The Men's II race gets underway

The Men’s II race gets underway.

Starting just five minutes after the seconds, the 62nd Gentlemen’s Thirds followed swiftly in their footsteps, but the race could not have panned out more differently. As the sixteen blue and white vests rounded the U-turn on lap one, you could be forgiven for thinking you were not watching a cross country race at all but in fact a Championship track final. This was no surprise given the number of middle distance specialists who had taken to the start line, and it made for highly entertaining spectating throughout. Would King Louis become King Snail for the second time in his illustrious Varsity cross-country career? Or would his equally tactical, sprint finish-favouring rivals catch him out? The short answers to both of those questions were yes, and thus no. Bailings showed up, for once, and got the job done. Unfortunately for our boys, the Tabs fielded an incredibly strong thirds team and claimed second to sixth place behind Louis. James Collins was next home for the dark blues in seventh, closely followed by Colum O’Leary. Glen Wright Colopy, Noah Hurton, Rowan Capper, Aaron Smith and Joel Spratt completed an Oxford team who did not give in under the light blue pressure and all put in great performances, but were ultimately beaten by a stronger Cambridge contingent.

Rounding off the day were the Mob (mob mob mob mob…) matches. First up, the ladies. With face paint, nail varnish and French plaits firmly in place (all the most crucial aspects of race prep, right Aidan?), the girls were ready to do business. Emily Hoogkamer did exactly that as she took the race in her beautiful stride, won it by the most convincing margin of the day, and ran herself into a Blues reserve place. Natalie Beadle and Georgie Bingham ensured we were well represented at the front end of the race, taking third and fourth places respectively. Despite narrowly losing out overall, the girls did Oxford proud and it was fantastic to see every single one of them, old and new members alike, getting stuck in and embracing the Varsity way of life – giving it your all no matter what.  The same sentiment can be applied to the men’s equivalent, where Harrison McCartney, Rahil Sachak-Patwa and Aitor Alvarez all took top ten finishes, but Cambridge claimed their fourth team victory of the day through considerably superior strength in numbers.

Overall a disappointing four-one loss for OUCCC, but as we departed tab-land and headed either home or onwards to dinner, drinking and dancing, the atmosphere was not one of a disheartened club. And nor should it have been. The camaraderie within teams, the unrelenting encouragement and positivity from spectators (despite some even risking their vocal chords), the belief and support from Kyle and the dedication displayed by every single athlete were what mattered. Upon arrival, our captains’ standout message had been simple – leave everything on the course. Anyone who turned to look back over the fields as we boarded the coaches for our departure would have seen that we had fulfilled these instructions to the max. We left behind not the desolate, spiritless playing fields that had greeted us, but a park forever imprinted with passion, emotion, bravery and team spirit. A park forever imprinted with Varsity.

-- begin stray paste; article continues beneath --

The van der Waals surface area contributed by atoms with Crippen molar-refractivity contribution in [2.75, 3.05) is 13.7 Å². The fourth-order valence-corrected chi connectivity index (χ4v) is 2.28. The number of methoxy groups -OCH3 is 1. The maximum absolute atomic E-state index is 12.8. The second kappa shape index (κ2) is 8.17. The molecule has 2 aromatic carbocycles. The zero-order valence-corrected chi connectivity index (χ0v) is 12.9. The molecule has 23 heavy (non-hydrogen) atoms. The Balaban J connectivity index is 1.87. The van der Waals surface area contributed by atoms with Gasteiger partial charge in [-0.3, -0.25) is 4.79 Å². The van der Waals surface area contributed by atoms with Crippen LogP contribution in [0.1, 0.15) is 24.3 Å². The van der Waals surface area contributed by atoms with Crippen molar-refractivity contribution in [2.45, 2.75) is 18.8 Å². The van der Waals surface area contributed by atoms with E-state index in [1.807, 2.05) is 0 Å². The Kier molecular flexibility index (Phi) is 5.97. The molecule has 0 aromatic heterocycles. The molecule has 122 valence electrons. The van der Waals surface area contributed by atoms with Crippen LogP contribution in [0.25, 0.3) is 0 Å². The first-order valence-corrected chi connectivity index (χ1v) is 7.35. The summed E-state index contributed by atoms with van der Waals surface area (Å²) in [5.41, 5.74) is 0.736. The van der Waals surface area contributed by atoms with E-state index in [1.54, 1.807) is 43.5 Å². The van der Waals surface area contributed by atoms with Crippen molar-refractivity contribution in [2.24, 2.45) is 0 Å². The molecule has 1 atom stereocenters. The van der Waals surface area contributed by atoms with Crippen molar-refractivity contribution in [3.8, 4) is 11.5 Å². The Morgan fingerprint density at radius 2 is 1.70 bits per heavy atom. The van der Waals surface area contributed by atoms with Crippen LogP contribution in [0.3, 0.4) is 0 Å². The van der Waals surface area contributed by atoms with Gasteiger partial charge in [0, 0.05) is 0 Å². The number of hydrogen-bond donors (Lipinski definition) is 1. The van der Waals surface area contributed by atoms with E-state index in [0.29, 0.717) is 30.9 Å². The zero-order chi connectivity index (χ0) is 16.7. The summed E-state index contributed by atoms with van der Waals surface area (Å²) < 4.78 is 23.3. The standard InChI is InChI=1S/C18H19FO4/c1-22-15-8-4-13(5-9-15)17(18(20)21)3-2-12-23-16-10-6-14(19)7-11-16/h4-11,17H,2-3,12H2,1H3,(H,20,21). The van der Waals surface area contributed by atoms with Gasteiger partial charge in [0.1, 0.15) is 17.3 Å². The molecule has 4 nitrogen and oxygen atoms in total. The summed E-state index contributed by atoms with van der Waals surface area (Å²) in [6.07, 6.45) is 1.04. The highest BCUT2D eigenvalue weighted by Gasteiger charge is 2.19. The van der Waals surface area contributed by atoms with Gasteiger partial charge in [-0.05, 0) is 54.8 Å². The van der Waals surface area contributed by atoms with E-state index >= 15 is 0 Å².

Full results can be accessed here.

Laura Fenwick, Lady Margaret Hall

Women's Mob

Women’s Mob

Milton Keynes Cross Challenge 2016: Report

Fifth Week: the beginning of the second half of term and notorious for a phenomenon that causes students to get pretty stressed and take part in multiple feel good activities such as adult colouring and alpaca cuddling in an attempt to ‘beat the blues’. Not for OUCCC. Cometh the end of fifth week, cometh the Cross Challenge and the only blues we were concerned with beating were a certain variety of minty green map reading novices strutting their stuff at the Met League.

We congregated on Beaumont Street at a very civilised hour, but in considerably less civilised weather, ready to board the coach. One can only assume that Aidan forgot to change his clocks a few weeks ago, as onlookers were left astounded by his on-time arrival ahead of Christofi. It later transpired that Will was delayed somewhat by a brief detour to the police station, having been caught attempting to smuggle thirty seven rolls of college owned toilet paper through the Univ lodge an hour earlier. Anyway, eventually we made it onto the bus and hit the road to Teardrop Lakes. Despite claiming that ‘the coach journey is the best part of the day’, Jamie had decided an extra hour in bed and a car journey with his newly crowned Sportsman of the Year successor was in fact even better. An hour of Two Door Cinema Club later, he may have regretted this decision. We will never know.

To be fair to Jamie he wasn’t the only person too cool for the coach journey. Sophia ‘I need to leave straight after my race so I can do three more training sessions today’ Saller also chose to travel by smaller vehicle and miss out on all of the standard coach trip activities. These included, but were not limited to, everybody massively overheating having dressed for a cross country race rather than a sauna and the classic register roll call of ‘hands up if you’re not here’. Luckily the coach driver did a significantly superior job of locating the race car park than we had done in our minibuses last year and in what felt like no time at all we were walking the familiar path to the course.